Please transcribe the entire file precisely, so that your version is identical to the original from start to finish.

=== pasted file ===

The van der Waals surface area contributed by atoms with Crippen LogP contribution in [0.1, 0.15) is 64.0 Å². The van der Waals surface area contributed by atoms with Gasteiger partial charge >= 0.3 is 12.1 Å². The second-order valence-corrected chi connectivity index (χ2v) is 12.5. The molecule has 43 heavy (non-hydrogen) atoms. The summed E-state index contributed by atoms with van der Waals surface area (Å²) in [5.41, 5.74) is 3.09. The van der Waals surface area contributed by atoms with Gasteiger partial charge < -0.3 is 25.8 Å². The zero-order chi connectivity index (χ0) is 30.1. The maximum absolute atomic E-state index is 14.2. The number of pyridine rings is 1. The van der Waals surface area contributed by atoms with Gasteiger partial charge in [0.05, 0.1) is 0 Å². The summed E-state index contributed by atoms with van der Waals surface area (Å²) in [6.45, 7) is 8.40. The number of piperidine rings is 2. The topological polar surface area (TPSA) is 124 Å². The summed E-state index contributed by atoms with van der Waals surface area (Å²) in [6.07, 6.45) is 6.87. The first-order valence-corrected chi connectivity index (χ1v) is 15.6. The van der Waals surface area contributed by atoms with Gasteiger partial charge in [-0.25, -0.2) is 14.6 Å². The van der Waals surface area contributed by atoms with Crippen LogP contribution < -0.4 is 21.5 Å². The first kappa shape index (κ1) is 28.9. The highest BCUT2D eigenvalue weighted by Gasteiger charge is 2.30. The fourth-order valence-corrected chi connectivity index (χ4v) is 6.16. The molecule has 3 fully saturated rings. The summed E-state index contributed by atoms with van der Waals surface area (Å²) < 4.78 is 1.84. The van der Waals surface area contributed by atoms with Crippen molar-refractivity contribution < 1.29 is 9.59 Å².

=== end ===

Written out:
The van der Waals surface area contributed by atoms with Crippen LogP contribution in [0.1, 0.15) is 64.0 Å². The van der Waals surface area contributed by atoms with Gasteiger partial charge >= 0.3 is 12.1 Å². The second-order valence-corrected chi connectivity index (χ2v) is 12.5. The molecule has 43 heavy (non-hydrogen) atoms. The summed E-state index contributed by atoms with van der Waals surface area (Å²) in [5.41, 5.74) is 3.09. The van der Waals surface area contributed by atoms with Gasteiger partial charge < -0.3 is 25.8 Å². The zero-order chi connectivity index (χ0) is 30.1. The maximum absolute atomic E-state index is 14.2. The number of pyridine rings is 1. The van der Waals surface area contributed by atoms with Gasteiger partial charge in [0.05, 0.1) is 0 Å². The summed E-state index contributed by atoms with van der Waals surface area (Å²) in [6.45, 7) is 8.40. The number of piperidine rings is 2. The topological polar surface area (TPSA) is 124 Å². The summed E-state index contributed by atoms with van der Waals surface area (Å²) in [6.07, 6.45) is 6.87. The first-order valence-corrected chi connectivity index (χ1v) is 15.6. The van der Waals surface area contributed by atoms with Gasteiger partial charge in [-0.25, -0.2) is 14.6 Å². The van der Waals surface area contributed by atoms with Crippen LogP contribution < -0.4 is 21.5 Å². The first kappa shape index (κ1) is 28.9. The highest BCUT2D eigenvalue weighted by Gasteiger charge is 2.30. The fourth-order valence-corrected chi connectivity index (χ4v) is 6.16. The molecule has 3 fully saturated rings. The summed E-state index contributed by atoms with van der Waals surface area (Å²) < 4.78 is 1.84. The van der Waals surface area contributed by atoms with Crippen molar-refractivity contribution < 1.29 is 9.59 Å².